MBS pretty flat at -5 bps on the open. Bonds were slightly weaker overnight with more of the losses seen during Asian market hours for a change (European hours have accounted for most of this week’s overnight movement).
Monthly Core PCE= 0.3 vs 0.3 f’cast [0.2 prev]
Annual Core PCE= 4.4 vs 4.4 f’cast [4.7 prev]
Incomes = 0.2 vs 0.2 f’cast Spending = -0.2 vs -0.1 f’cast
The year over year change of 4.4% was the smallest rise since October 2021. Even though there is decline and inflation seems to be falling, inflation will likely remain above the Fed’s target this year, which means they’ll most likely remain dedicated to a target rate near 5%.
The goods inflation and supply chain issues seem to be in the past – remember the big chip shortage? Intel is swimming in excess inventory. Commodities like lumber are back at pre-pandemic levels. Housing inflation will stop bumping up the inflation numbers during the summer. The final leg is incomes, which have been falling for 3 months. The Fed seems to have gotten a hold of inflation and its work is largely done. Does that mean prices will return to pre-pandemic levels? No. The inflation of the past year means that prices have hit a new, higher plateau.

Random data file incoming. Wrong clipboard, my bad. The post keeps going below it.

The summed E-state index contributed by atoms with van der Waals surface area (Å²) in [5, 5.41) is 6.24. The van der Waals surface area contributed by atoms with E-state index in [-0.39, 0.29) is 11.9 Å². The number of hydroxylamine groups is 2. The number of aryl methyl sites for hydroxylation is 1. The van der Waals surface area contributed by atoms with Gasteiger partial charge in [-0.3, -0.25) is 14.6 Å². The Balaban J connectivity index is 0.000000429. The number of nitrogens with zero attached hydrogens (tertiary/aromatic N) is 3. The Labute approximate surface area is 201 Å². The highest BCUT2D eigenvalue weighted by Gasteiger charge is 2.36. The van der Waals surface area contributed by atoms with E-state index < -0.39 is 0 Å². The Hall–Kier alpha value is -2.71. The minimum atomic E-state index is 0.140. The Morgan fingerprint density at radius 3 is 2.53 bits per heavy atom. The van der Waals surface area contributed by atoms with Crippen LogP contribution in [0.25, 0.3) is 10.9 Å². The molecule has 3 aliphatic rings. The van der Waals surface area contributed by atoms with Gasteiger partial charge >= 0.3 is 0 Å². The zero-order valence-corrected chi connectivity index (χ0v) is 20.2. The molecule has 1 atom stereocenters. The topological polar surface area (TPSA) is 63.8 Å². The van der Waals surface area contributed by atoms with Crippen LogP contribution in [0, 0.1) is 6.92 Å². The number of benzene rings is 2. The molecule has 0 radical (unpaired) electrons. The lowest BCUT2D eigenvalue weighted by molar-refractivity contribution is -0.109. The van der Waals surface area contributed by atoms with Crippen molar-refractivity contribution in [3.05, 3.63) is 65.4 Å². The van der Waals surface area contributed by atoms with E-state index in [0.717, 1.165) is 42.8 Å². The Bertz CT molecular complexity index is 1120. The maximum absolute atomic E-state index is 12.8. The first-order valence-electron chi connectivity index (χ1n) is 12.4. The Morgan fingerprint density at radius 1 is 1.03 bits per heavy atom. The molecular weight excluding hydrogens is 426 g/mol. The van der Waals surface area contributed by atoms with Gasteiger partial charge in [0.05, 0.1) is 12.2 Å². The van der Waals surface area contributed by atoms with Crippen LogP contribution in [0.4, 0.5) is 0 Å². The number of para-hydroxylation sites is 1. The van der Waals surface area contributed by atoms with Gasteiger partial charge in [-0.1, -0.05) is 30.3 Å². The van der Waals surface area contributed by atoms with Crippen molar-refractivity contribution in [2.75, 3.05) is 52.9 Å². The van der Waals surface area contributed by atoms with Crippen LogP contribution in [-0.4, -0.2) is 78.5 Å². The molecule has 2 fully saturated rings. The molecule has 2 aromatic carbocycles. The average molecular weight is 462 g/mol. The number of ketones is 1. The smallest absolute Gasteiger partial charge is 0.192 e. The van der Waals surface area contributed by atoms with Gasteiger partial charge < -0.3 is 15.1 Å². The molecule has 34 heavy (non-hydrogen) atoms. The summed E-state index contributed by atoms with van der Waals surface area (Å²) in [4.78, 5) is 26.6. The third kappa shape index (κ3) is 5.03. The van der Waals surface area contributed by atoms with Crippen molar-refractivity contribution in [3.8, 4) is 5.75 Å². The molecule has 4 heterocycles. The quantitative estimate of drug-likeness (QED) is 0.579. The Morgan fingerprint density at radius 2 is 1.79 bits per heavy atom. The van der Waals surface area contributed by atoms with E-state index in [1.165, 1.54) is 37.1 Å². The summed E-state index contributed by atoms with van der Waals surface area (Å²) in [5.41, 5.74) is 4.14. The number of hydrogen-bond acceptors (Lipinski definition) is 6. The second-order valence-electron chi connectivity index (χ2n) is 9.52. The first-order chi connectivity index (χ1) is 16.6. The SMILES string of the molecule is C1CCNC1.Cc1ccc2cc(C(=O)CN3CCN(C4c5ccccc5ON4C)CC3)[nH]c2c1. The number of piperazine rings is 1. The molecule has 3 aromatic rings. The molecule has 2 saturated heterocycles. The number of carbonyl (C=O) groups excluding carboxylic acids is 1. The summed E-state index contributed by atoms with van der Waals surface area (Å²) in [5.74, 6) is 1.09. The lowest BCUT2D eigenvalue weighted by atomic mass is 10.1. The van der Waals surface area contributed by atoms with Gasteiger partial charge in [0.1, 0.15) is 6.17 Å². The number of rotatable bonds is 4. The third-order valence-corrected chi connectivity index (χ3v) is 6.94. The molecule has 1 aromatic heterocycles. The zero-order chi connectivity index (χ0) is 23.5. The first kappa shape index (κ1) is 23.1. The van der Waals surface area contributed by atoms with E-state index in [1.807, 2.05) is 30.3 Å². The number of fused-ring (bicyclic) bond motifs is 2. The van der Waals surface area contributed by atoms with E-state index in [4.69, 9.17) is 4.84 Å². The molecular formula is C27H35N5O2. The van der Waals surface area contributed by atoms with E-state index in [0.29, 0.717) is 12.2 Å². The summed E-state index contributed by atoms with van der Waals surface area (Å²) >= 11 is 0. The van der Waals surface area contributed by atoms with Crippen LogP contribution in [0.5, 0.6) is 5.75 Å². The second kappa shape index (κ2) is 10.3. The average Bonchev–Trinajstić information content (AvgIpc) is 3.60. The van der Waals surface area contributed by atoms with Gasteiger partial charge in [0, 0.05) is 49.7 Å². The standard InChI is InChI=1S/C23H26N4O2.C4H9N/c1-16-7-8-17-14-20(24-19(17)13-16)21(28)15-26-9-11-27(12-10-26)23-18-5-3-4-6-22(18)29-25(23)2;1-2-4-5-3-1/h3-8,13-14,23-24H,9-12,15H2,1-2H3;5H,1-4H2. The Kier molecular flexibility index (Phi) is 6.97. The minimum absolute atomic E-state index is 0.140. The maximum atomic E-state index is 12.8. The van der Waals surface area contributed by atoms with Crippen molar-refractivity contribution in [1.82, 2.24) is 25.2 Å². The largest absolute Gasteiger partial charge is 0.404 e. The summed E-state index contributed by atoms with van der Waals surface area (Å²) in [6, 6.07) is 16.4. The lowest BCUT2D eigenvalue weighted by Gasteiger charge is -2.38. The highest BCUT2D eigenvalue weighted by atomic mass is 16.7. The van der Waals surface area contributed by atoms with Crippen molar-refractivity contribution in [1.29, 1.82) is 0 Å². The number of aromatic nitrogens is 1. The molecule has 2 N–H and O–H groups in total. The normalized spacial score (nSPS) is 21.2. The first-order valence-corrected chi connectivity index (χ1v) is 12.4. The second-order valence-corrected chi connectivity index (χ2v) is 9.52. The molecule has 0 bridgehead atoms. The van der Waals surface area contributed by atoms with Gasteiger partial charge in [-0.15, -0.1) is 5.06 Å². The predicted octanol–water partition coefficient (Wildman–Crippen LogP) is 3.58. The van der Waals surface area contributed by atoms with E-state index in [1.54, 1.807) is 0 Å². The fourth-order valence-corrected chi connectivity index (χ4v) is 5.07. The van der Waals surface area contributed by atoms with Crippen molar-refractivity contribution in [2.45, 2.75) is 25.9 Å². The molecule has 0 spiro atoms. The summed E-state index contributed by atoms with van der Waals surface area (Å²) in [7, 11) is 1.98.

Pending Home sales rose 2.5% in December, after six straight months of declines. Year-over-year, transactions are still down by a whopping 33.8%. That said, it looks like the nuclear winter in housing is over.
The two reports most capable of surprising the market this week were Thursday’s GDP and Friday’s PCE. While it’s always good to maintain some respect for potential surprises, weren’t looking for any major revelations in terms of the market’s reaction. By some combination of their 2nd tier nature and the fact that they came in close to consensus, these reports caused no regret for those who hit the snooze button on this week’s volatility risk.
In short, this week has been every bit the snooze-fest we suspected it might be.